Tuesday, December 05, 2006

New and exciting

I subscribe to Ben Toth's Libraries in the NHS blog and there was a link on it yesterday to the blog of Tim Berners-Lee. I had a look at it and now subscribe to that too. Keeping up with the inventor of the world wide web is very interesting and you find out all sorts of things about new web languages, the semantic web and how the usage of the web is changing.

There is also a blog entry by Tim on net neutrality; how we must keep the web/net country neutral and not let one single body have authority over it. Through listening to one of the History of Information audio lectures from UC Berkeley this morning I went on the moveon.org site and noticed that they've got a Save the Internet campaign going on the same issue of net neutrality - please visit the site and register your support any way you can. It's crucial that we preserve the incredible freedoms we enjoy on the web and are able to continue to explore new ways of sharing information (including RLOs) and collaborating on projects.

All of my recent reading on RLOs/repositories and my work with our institutional VLE is leading me to think about how web users (especially students) will shape our own online world. Imagine if everyone used a piece of personal web space to link to or interact with every aspect of their online world. So, you'd have all of your links (bank, e-commerce etc.), communications (blogs, MySpace, email etc.), work (institutional VLEs, RLOs etc.) and recreation (music, films, books etc.) hosted in the same space and every new link that you found could be added to it. Visually it could look like a mind map. It would make a lot of sense to someone like me and maybe it's already happening with the semantic web. Tim Berners-Lee (and others) is creating a new type of web broswer, the Tabulator. If anyone can help me to understand if this is moving in the right direction let me know.


I went to a demonstration of the Intrallect repository software yesterday. Several HEIs already use their IntraLibrary product to host electronic learning objects, so too do the BBC with their Jam initiative. The JISC JORUM project use IntraLibrary too and I've been looking closely at JORUM to see if we'd consider contributing learning objects to it.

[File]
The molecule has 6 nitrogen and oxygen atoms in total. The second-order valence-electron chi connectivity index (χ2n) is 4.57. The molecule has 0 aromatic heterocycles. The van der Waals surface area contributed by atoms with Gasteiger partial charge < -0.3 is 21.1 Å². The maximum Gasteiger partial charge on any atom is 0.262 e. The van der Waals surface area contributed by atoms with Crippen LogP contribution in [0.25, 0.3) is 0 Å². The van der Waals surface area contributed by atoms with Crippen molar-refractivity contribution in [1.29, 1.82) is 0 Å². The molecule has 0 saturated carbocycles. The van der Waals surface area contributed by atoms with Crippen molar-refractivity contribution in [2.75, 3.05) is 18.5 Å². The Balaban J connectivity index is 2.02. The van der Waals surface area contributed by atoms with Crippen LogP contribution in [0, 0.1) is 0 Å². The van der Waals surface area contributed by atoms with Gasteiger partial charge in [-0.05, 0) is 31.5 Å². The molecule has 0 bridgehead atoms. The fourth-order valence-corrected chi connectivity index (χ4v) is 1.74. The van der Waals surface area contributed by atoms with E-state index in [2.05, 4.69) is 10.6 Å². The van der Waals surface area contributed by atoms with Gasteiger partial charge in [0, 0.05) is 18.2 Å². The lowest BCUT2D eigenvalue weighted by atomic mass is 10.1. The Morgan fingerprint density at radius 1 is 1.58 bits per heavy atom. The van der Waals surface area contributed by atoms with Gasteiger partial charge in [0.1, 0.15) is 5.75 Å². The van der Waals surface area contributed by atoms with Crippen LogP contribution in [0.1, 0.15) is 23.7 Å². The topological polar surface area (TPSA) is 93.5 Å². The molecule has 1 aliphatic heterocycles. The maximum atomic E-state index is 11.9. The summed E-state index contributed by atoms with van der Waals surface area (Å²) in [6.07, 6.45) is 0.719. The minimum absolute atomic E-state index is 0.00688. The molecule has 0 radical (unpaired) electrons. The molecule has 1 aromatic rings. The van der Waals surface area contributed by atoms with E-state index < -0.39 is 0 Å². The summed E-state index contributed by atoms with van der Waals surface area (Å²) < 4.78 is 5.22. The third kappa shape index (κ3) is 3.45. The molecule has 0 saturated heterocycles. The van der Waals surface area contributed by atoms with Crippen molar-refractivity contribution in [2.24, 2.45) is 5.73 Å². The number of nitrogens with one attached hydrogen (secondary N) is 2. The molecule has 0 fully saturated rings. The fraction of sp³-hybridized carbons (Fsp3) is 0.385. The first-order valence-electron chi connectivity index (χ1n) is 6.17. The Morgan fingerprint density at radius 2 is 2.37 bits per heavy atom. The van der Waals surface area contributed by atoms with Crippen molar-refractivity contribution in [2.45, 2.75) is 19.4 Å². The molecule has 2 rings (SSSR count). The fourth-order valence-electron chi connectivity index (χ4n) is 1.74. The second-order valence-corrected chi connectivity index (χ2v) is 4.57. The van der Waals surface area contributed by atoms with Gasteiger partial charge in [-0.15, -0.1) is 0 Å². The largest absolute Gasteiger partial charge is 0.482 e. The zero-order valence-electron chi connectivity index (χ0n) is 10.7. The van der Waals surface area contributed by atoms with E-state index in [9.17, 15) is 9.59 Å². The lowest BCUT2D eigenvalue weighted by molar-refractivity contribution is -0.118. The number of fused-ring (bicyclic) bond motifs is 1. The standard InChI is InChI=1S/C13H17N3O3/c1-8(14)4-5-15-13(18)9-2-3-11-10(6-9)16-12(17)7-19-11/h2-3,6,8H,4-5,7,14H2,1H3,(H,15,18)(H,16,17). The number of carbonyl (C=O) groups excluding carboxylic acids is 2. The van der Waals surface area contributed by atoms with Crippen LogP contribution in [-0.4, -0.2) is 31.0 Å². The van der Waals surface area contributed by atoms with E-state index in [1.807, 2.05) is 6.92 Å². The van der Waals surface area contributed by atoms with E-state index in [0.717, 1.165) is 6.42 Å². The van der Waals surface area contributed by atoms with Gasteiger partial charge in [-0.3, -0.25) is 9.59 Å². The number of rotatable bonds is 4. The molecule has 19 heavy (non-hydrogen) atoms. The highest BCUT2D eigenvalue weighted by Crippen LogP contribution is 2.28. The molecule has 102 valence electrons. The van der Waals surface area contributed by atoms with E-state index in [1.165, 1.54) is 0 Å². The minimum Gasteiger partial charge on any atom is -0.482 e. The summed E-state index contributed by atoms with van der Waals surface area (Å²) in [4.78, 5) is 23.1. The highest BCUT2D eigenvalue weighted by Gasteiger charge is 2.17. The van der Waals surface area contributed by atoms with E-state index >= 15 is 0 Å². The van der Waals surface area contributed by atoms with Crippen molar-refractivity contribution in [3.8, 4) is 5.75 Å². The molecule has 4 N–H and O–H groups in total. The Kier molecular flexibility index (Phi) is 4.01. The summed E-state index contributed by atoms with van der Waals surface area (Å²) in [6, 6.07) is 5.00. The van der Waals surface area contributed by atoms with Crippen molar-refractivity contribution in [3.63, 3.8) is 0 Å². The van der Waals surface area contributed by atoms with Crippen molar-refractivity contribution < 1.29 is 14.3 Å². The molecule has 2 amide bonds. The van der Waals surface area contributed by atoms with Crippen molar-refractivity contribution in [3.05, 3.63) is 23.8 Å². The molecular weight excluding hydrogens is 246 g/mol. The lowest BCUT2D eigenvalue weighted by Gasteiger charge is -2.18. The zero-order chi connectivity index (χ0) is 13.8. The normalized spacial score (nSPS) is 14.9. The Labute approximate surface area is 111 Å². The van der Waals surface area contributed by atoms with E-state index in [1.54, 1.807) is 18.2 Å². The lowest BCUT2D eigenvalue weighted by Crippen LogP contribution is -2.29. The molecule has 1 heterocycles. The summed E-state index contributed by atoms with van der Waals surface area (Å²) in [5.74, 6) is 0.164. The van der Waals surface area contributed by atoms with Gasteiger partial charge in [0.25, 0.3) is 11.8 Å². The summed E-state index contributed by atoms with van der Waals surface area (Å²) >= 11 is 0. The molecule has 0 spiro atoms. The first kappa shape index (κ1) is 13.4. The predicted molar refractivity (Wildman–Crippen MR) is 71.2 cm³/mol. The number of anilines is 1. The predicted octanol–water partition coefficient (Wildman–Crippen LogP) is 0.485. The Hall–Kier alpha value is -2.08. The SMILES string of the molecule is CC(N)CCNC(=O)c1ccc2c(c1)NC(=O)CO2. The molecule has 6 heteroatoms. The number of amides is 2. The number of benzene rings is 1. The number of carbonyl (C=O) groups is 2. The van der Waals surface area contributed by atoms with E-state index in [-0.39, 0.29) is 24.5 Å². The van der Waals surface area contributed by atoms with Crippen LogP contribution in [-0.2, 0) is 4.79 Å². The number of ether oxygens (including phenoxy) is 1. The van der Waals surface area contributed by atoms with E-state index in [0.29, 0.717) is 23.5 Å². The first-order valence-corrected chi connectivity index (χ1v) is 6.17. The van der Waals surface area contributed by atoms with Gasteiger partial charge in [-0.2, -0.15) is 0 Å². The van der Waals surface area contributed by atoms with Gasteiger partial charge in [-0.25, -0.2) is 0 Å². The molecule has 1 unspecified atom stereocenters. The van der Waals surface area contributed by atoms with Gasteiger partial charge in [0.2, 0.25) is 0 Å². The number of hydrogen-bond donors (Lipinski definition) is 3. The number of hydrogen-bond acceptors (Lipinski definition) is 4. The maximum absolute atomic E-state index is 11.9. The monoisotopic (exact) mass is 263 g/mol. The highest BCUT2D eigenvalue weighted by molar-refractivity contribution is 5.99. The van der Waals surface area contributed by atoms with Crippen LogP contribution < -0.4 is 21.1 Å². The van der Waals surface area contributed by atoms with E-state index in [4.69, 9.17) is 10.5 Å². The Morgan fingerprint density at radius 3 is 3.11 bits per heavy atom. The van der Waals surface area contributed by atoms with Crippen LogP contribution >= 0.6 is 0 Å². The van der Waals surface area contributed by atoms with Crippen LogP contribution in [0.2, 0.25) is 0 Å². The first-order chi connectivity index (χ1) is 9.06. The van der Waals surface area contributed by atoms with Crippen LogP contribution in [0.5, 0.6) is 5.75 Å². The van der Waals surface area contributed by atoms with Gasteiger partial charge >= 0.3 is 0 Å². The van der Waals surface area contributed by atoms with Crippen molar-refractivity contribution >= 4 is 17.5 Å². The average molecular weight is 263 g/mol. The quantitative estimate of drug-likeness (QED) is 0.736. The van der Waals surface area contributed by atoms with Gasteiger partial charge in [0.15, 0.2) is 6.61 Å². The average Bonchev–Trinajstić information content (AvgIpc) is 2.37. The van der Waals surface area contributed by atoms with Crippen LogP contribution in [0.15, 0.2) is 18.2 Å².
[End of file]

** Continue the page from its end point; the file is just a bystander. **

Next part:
During the demo we discussed the idea of an institutional repository but apart from generic skills (IT, studying, referencing etc.) we were unsure about why, for example, a medical academic would want to upload subject specific material for a history academic to use. How re-usable are subject learning objects within an institution? I can see the value in contributing and re-using learning objects from other institutions that are maybe useful to you but not within your own university. However, we need to find out what academics think about this, maybe a SWOT analysis of all possible contributors.

After the demo I got to thinking about the responses to our email and how there are several other HEIs hosting their own IL RLOs and that maybe a national/regional site to host objects is much more logical - just like the North West Information Skills Group Moodle site. I can't remember if we've mentioned the Library Instruction Wiki (?) but it's another example of a pool of materials, ideas and ways of doing things. I've never written material on website evaluation because I've already found at least two excellent worksheets/flowcharts which do the job brilliantly, one from the Quality on the Web site and one from the Cardiff site mentioned in the link on the right, proof that we don't all feel the need to 're-invent the wheel'.

Maybe once we've put out some feelers we'll get a better idea of how a repository would be used and by whom. I'll also be contacting other users of IntraLibrary to find out how they have found it.